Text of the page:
Appointment for a sight assessment
The aim of the sight assessment is to make a complete ophthalmological assessment. It includes a complete eye exam, including eye pressure measurement, and fundus screening for retinal diseases and risks. If necessary, a prescription for glasses will then be issued. In the event of anomalies in the examination, an additional appointment will be scheduled to allow for a more in-depth examination.
Renewal of glasses
This appointment entails a complete assessment to screen for the main eye diseases and is equivalent to the sight assessment consultation.
The medical team will assist you in the renewal of your contact lense prescription, carrying out a comprehensive eye examination, along with checks to ensure the lenses will be tolerated by the eye.
If you are choosing to wear contact lenses for the first time, you will receive a fitting appointment to ensure that you can wear them safely and comfortably.
This is reserved for patients with a suspected or previously diagnosed cataract. The ophthalmologist will agree a date on which to operate in accordance with the patient’s availability and level of visual discomfort.
Retina appointment (AMD, diabetes, etc.)
Any patient presenting with a known or suspected retinal disease, whether undergoing treatment or not, must see a doctor if they experience the following symptoms: distorted vision, spots in the central vision, mosaic vision. The main retinal diseases are severe short-sightedness, age-related macular degeneration, retinal vascular accidents, and diabetes.
Child – first consultation – Child less than 7 years old
A complete eye examination is necessary to check visual development and its evolution in children, whether they wear glasses or not. The objective of this first consultation is to avoid severe long-sightedness, early short-sightedness, a squint, or amblyopia (sometimes referred to as “lazy eye”).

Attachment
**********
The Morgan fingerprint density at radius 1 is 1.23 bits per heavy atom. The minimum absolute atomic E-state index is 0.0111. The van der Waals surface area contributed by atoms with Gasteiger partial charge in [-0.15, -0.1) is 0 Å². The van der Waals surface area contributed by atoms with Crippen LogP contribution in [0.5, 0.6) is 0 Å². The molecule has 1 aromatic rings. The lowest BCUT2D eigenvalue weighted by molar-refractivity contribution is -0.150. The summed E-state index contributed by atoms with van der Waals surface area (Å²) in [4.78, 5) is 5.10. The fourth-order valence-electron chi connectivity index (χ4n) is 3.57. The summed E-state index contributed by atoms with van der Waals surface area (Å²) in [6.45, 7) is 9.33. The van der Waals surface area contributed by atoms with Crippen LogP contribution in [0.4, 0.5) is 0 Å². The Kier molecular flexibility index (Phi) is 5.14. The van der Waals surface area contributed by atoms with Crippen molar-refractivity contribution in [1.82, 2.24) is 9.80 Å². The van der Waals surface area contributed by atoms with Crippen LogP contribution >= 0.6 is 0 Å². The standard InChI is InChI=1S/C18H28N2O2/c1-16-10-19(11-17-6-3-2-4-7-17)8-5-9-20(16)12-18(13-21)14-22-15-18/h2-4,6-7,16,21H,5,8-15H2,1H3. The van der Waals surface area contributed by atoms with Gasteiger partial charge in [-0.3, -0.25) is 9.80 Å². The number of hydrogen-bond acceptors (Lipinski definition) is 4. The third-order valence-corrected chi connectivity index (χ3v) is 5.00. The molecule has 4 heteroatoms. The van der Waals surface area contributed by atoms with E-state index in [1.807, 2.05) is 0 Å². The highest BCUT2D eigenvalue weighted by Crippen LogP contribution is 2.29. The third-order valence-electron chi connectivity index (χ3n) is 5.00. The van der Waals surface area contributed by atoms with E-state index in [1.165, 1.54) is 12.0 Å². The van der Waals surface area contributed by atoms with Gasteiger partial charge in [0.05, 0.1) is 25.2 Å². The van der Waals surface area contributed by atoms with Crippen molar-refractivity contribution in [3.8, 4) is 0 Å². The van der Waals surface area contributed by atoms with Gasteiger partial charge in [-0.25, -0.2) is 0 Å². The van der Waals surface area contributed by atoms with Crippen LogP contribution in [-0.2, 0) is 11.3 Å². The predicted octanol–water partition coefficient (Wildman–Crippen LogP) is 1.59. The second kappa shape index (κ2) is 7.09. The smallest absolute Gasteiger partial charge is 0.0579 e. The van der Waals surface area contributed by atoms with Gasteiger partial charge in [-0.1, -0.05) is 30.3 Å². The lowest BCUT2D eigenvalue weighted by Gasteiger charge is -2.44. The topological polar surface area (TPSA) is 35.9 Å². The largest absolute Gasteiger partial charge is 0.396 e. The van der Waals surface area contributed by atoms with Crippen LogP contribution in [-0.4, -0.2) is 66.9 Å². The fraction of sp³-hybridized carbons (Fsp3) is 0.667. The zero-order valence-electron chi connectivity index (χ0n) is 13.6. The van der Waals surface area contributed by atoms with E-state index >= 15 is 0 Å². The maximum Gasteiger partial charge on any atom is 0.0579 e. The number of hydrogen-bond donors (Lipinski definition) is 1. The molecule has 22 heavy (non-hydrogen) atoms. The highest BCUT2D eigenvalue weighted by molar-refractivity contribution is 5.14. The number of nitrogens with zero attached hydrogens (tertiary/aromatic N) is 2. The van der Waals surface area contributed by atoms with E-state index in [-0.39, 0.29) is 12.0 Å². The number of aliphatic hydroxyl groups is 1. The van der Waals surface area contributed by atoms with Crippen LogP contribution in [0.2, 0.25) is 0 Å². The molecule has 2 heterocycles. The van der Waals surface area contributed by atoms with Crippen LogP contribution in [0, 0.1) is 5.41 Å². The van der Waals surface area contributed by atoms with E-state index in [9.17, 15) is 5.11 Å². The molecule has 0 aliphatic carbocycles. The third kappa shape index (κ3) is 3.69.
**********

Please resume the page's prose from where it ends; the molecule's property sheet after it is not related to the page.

Should any abnormality be encountered, a programme of joint management with an orthoptist may be proposed.
Screening for diabetic retinopathy
A visual assessment and a fundus examination with dilation will be carried out for all diabetic patients. This screening examination must be carried out at least once a year for patients with no known retinopathy and who are affected by type 1 and 2 diabetes.
Patients with glaucoma detected during a previous consultation will have a 5-step check-up. A sight exam, eye pressure measurement, pachymetry and a photograph of the optic nerve. The last examination performed will be a complete and in-depth assessment of the visual field.
The retinal laser, more technically called Laser ARGON, is reserved for retinal diseases. Our centre is equipped with the latest generation ARGON laser, with multi-spot treatment which enables very rapid treatment. However, dilation of the pupil will be necessary. There will therefore be visual discomfort at the end of the session, lasting around fifteen minutes.
Optical Coherence Tomography (OCT)
Your ophthalmologist will perform this exam to check for any abnormality in the retina and make a diagnosis. It is an exam that uses an infrared laser to take high quality images at incredible speed. The OCT enables very early detection of eye pathologies. The ophthalmological examination consists in observing the different layers of the retina. If necessary, treatment will be prescribed.
The visual field
The visual field is the space that an eye can perceive around the point it is staring at. The purpose of examining the visual field is to map this space, with the eye fixed on a motionless point located straight in front of it. It is the most important test for the diagnosis and monitoring of glaucoma. Your ophthalmologist will perform this examination during the appointment or upon presentation of a referral letter from your general practitioner.